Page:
Recorded on 03/22/2000, uploaded on 02/14/2010
Musician's or Publisher's Notes
Bach’s set of seven Toccatas for keyboard date from 1707-11,
just prior to and during the first years of his post in Weimar. During these
formative years he experimented with a wide variety of compositional models.
Overall, these early toccatas lack the profound expression and technical
mastery of Bach’s later music and are thus some of the least performed of his
works. All too often, they come off as improvisatory and mere virtuosic pieces
for keyboard. Nevertheless, they show the steady growth of one of music’s
The Toccata in E minor, BWV 914 is one of Bach’s least known works for keyboard. Most
likely composed in either 1707 or 1708, it nevertheless portrays Bach’s
developing composition style. The brief opening section of the toccata bears an
inconspicuous resemblance to Bach’s later organ works, particularly with the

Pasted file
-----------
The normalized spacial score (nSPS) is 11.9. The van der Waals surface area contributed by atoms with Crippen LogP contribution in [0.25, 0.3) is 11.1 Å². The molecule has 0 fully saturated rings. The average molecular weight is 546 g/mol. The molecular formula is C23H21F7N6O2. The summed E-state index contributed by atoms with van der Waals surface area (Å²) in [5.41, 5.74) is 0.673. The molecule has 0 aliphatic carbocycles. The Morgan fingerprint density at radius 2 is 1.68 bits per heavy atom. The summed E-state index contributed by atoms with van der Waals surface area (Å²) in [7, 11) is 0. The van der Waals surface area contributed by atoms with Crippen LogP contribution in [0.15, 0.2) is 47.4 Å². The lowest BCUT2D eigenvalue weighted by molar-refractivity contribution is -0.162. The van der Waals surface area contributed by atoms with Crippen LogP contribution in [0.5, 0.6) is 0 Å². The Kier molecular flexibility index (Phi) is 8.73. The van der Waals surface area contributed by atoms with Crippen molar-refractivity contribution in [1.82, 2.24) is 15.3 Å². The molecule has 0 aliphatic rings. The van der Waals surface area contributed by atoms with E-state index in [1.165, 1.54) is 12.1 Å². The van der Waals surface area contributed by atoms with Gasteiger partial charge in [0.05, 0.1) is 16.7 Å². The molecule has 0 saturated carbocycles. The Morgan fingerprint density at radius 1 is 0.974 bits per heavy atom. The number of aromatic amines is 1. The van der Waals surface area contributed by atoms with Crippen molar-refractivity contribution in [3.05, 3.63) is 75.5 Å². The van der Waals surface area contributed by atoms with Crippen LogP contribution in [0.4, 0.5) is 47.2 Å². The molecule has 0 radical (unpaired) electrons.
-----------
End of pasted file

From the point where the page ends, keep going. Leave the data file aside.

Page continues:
octave leap that occurs repeatedly in the left hand. Furthermore, retrograding
chords of the sixth with off-beats in the right hand might remind some
listeners of a similar passage in the famous Toccata and Fugue in D minor. A fugato section follows with a lively
rhythmic figure predominating. This section does not venture far from the E
minor tonality, though its strictness of counterpoint causes it to stand out
among the other early toccatas.
The following adagio
is highly improvisatory. Arpeggios and scalar passage abound with plentiful embellishments.
An extended fugue for three voices forms the final movement. The subject of the
fugue, four bars in length, is actually identical to that of an anonymous fugue
in a previously dated Italian manuscript. Furthermore, the two fugues share a
striking number of similarities. While the composer of this earlier fugue is
unknown to us, Bach was quite likely familiar with it at the time he composed
his own. Today, Bach’s “version” would without a doubt be condemned as
plagiarism. However, during the Baroque, the “recomposition” of another
composer’s work was not uncommon and, in fact, considered a form of flattery.
Bach’s fugue, however, enhances on the original version, by expanding its
harmonic scope and conforming more to idiomatic keyboard writing. Joseph DuBose
Part of Elena Kuschnerova's all-Bach recital that was released on ORFEO in 2001. Rosette in Penguin Guide 2003/04
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